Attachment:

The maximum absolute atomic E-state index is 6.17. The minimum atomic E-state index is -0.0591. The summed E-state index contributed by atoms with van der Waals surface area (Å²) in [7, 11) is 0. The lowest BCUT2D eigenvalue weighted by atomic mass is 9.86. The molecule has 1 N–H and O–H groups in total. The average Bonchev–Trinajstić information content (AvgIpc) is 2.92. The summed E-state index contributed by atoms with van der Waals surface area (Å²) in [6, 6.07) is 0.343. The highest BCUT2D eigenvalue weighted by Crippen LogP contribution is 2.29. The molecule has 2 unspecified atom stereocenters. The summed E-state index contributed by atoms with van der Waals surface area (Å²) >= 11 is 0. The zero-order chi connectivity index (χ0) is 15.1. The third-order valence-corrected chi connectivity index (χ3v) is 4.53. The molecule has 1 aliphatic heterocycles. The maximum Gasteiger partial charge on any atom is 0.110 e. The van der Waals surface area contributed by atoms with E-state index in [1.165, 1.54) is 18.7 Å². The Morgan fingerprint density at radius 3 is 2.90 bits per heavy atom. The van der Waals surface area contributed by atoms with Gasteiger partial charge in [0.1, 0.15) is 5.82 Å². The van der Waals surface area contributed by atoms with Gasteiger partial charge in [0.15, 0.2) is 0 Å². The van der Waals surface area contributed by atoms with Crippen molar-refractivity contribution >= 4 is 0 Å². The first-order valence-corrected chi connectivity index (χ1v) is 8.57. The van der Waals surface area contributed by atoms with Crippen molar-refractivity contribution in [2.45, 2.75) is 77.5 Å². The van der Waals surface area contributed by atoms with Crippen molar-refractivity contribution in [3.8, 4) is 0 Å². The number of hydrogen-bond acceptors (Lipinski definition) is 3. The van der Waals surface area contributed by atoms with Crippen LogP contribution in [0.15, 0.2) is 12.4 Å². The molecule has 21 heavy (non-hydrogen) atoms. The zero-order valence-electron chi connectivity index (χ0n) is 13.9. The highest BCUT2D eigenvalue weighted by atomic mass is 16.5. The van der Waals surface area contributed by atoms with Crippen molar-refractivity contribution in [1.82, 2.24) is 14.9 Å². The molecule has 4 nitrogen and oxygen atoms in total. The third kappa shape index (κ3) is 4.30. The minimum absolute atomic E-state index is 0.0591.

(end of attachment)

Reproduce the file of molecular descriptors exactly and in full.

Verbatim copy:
The maximum absolute atomic E-state index is 6.17. The minimum atomic E-state index is -0.0591. The summed E-state index contributed by atoms with van der Waals surface area (Å²) in [7, 11) is 0. The lowest BCUT2D eigenvalue weighted by atomic mass is 9.86. The molecule has 1 N–H and O–H groups in total. The average Bonchev–Trinajstić information content (AvgIpc) is 2.92. The summed E-state index contributed by atoms with van der Waals surface area (Å²) in [6, 6.07) is 0.343. The highest BCUT2D eigenvalue weighted by Crippen LogP contribution is 2.29. The molecule has 2 unspecified atom stereocenters. The summed E-state index contributed by atoms with van der Waals surface area (Å²) >= 11 is 0. The zero-order chi connectivity index (χ0) is 15.1. The third-order valence-corrected chi connectivity index (χ3v) is 4.53. The molecule has 1 aliphatic heterocycles. The maximum Gasteiger partial charge on any atom is 0.110 e. The van der Waals surface area contributed by atoms with E-state index in [1.165, 1.54) is 18.7 Å². The Morgan fingerprint density at radius 3 is 2.90 bits per heavy atom. The van der Waals surface area contributed by atoms with Gasteiger partial charge in [0.1, 0.15) is 5.82 Å². The van der Waals surface area contributed by atoms with Gasteiger partial charge in [0.15, 0.2) is 0 Å². The van der Waals surface area contributed by atoms with Crippen molar-refractivity contribution >= 4 is 0 Å². The first-order valence-corrected chi connectivity index (χ1v) is 8.57. The van der Waals surface area contributed by atoms with Crippen molar-refractivity contribution in [2.45, 2.75) is 77.5 Å². The van der Waals surface area contributed by atoms with Crippen molar-refractivity contribution in [3.8, 4) is 0 Å². The number of hydrogen-bond acceptors (Lipinski definition) is 3. The van der Waals surface area contributed by atoms with Crippen LogP contribution in [0.15, 0.2) is 12.4 Å². The molecule has 21 heavy (non-hydrogen) atoms. The zero-order valence-electron chi connectivity index (χ0n) is 13.9. The highest BCUT2D eigenvalue weighted by atomic mass is 16.5. The van der Waals surface area contributed by atoms with Crippen molar-refractivity contribution in [1.82, 2.24) is 14.9 Å². The molecule has 4 nitrogen and oxygen atoms in total. The third kappa shape index (κ3) is 4.30. The minimum absolute atomic E-state index is 0.0591.